Spitalfields and around: My perfect London day out by the Gentle Author

Whenever I need to fortify myself with breakfast before setting out into the East End streets to pursue the mudlarks, bunny girls, diamond thieves, trannies and costermongers that form the subjects of my daily interviews, I go to Leila's on Calvert Avenue in Shoreditch for its celebrated ham and eggs cooked with a pinch of sage.

No one can really say they have been to Spitalfields unless they have shaken the hand of the legendary Paul Gardner, fourth-generation paper bag seller at Spitalfields' oldest family business, Gardners' Market Sundriesmen at 149 Commercial Street, which has been trading since 1870. You can go in and say hello to Paul, and ask him to show you his great-grandfather's account books.

For a vision of the East End a century ago, pop over to the Bishopsgate Institute (bishopsgate.org.uk), almost opposite Liverpool Street Station. It's a Victorian temple of culture where the magnificent dioramas of Spitalfields and models recreating Petticoat Lane Market have been restored and installed in the library, to be viewed free of charge during opening hours.

Roberto & Mirella Fiori's Mister City Sandwich Bar just round the corner on Artillery Lane, is a popular institution in Spitalfields, where every order is made up freshly, with keener prices and higher quality than the takeaway chains that surround it. It's perfect for coffee and a sandwich on the run.

My top shopping destination in this area is Des & Lorraine's junk shop, on Bacon Street, just off Brick Lane. It's a genuine unreconstructed unapologetic East End junk shop, where true wonders are still to be found. Ask Des to show you the mermaid brought back from the South Seas by a sailor in the 19th century. I also recommend a trip to Andrew Coram at 86 Commercial Street, and Townhouse Antiques at 5 Fournier Street, townhousewindow.com) among the gracious tottering 18th-century mansions of Spitalfields. Both are old-school dealers, where you may rely upon discovering charismatic curiosities. The Townhouse even sells cakes from historic recipes.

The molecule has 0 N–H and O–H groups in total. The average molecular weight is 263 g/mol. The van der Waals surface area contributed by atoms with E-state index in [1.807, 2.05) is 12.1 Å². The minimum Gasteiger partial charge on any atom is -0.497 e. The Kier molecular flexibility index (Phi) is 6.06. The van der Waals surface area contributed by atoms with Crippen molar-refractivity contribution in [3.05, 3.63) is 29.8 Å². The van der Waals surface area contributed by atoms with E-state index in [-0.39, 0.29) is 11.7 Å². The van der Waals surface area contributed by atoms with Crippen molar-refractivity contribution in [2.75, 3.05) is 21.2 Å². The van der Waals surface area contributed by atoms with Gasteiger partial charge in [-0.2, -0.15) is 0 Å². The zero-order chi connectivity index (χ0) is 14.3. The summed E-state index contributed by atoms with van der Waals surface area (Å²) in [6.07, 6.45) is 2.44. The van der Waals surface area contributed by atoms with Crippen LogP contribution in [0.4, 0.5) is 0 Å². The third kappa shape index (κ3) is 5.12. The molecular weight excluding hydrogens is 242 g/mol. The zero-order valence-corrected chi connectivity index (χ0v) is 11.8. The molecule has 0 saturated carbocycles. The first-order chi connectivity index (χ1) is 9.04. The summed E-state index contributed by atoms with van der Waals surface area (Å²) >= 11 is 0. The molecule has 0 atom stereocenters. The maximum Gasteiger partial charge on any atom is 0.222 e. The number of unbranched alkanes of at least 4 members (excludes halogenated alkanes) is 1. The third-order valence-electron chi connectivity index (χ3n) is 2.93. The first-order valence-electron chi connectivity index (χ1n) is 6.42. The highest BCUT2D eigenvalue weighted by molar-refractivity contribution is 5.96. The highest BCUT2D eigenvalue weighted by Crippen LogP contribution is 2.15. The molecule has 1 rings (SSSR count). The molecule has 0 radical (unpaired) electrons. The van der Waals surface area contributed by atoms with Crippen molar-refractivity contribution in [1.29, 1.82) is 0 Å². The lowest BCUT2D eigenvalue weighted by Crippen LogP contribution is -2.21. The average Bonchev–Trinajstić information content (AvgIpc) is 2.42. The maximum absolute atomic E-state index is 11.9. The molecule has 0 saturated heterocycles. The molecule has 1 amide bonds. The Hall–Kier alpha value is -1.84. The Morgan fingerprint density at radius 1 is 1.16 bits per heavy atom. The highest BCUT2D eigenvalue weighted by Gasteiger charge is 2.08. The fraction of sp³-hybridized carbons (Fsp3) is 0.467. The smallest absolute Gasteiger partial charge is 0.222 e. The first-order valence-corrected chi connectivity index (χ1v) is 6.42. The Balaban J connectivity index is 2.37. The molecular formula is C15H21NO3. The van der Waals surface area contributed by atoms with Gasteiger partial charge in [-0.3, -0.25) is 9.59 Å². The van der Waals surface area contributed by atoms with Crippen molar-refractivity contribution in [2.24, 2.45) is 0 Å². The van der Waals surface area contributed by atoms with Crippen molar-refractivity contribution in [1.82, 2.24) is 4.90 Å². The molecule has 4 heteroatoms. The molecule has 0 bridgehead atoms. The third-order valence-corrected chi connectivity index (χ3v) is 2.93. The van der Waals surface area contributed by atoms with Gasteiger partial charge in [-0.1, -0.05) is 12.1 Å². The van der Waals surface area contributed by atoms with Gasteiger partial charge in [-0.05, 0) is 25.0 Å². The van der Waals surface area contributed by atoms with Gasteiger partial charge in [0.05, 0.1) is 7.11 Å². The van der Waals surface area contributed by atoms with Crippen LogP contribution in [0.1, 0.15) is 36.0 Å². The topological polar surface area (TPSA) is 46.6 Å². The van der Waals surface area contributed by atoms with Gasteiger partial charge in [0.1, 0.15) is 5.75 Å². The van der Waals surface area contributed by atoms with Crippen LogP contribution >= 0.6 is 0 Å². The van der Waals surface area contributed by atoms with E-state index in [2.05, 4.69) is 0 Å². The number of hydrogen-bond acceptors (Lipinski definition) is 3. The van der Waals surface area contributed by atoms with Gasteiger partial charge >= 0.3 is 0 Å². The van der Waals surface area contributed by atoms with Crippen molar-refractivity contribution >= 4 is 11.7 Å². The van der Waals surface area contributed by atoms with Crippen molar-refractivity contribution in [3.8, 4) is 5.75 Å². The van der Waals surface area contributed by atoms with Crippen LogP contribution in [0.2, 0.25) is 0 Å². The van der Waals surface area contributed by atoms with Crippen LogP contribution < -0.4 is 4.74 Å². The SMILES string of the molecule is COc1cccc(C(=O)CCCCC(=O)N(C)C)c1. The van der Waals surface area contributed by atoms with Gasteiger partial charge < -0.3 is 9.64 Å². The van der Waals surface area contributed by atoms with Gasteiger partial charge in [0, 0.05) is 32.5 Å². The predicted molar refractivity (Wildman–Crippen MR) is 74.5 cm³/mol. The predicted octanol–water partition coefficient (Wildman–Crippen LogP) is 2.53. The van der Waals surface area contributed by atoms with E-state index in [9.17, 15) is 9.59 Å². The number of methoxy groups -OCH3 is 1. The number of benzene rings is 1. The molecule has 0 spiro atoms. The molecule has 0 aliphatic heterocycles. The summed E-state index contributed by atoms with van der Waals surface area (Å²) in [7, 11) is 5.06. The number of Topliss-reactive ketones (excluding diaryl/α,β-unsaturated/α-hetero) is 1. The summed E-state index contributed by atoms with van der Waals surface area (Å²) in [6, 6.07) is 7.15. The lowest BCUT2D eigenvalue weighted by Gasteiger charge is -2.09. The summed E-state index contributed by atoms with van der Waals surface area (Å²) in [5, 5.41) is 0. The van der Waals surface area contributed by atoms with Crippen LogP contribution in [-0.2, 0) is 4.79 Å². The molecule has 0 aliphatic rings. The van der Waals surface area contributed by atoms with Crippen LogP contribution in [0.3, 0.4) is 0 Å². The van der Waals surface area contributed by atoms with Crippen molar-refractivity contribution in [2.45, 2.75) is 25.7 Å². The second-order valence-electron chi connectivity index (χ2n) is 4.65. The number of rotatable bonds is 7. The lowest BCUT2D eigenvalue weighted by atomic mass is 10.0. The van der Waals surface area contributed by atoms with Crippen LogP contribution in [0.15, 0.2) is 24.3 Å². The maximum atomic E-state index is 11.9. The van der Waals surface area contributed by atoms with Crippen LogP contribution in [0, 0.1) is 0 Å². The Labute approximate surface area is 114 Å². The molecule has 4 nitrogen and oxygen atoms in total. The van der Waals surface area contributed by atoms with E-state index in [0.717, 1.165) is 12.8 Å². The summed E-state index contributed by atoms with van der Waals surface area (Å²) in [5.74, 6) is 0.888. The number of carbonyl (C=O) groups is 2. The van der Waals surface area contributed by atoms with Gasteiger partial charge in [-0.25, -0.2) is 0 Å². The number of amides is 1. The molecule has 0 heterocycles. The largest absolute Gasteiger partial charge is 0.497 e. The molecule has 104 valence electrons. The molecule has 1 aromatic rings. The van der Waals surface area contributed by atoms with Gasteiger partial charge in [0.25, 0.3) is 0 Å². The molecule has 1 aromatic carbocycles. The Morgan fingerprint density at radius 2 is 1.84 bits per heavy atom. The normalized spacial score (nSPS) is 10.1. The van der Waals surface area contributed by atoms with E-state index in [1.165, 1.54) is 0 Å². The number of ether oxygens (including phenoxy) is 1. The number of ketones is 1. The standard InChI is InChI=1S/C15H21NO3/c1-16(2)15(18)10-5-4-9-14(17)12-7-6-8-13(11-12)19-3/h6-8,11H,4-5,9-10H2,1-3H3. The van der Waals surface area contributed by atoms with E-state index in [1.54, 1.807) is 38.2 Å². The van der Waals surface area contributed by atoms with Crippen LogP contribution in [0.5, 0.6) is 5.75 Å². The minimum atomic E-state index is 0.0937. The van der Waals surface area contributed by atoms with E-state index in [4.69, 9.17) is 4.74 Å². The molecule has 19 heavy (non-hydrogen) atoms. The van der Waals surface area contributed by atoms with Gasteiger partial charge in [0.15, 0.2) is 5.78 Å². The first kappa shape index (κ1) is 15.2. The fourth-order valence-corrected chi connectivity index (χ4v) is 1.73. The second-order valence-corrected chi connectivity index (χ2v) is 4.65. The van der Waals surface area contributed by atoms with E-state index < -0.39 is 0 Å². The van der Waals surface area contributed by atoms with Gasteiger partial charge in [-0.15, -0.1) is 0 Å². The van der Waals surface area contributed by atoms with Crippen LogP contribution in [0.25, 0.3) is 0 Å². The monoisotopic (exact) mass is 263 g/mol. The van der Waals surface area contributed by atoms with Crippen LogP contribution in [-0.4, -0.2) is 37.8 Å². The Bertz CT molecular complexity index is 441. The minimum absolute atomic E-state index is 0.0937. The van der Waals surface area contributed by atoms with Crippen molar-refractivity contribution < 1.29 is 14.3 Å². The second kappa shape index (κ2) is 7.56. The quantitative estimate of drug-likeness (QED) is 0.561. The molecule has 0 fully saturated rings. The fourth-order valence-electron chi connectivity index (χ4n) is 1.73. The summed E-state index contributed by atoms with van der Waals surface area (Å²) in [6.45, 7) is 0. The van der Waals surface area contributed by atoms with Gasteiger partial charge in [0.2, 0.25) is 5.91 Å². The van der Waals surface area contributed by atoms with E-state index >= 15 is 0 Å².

Brick Lane is famous for its curry houses, yet the array of possibilities and the enthusiasm of the touts can be be confusing, so I suggest you go to Sweet & Spicy (sweetandspicylondon.co.uk). This is an unpretentious cafe-style operation that opened in 1969 to serve workers in local garment factories, and I am proud to count myself among its regulars. Two can dine for under ?20, and proprietor Omar Butt, an ex-wrestler, is always present to ensure everything is tip-top.

To round off your day nicely, visit the secluded Spitalfields Bar in the basement of the Hawksmoor steakhouse (020-7426 4856, thehawksmoor.com) where mixologist Rogerio Galvao makes delicious caipirinhas that, I am reliably informed, are the best this side of Copacabana.

• The Gentle Author's blog is at spitalfieldslife.com


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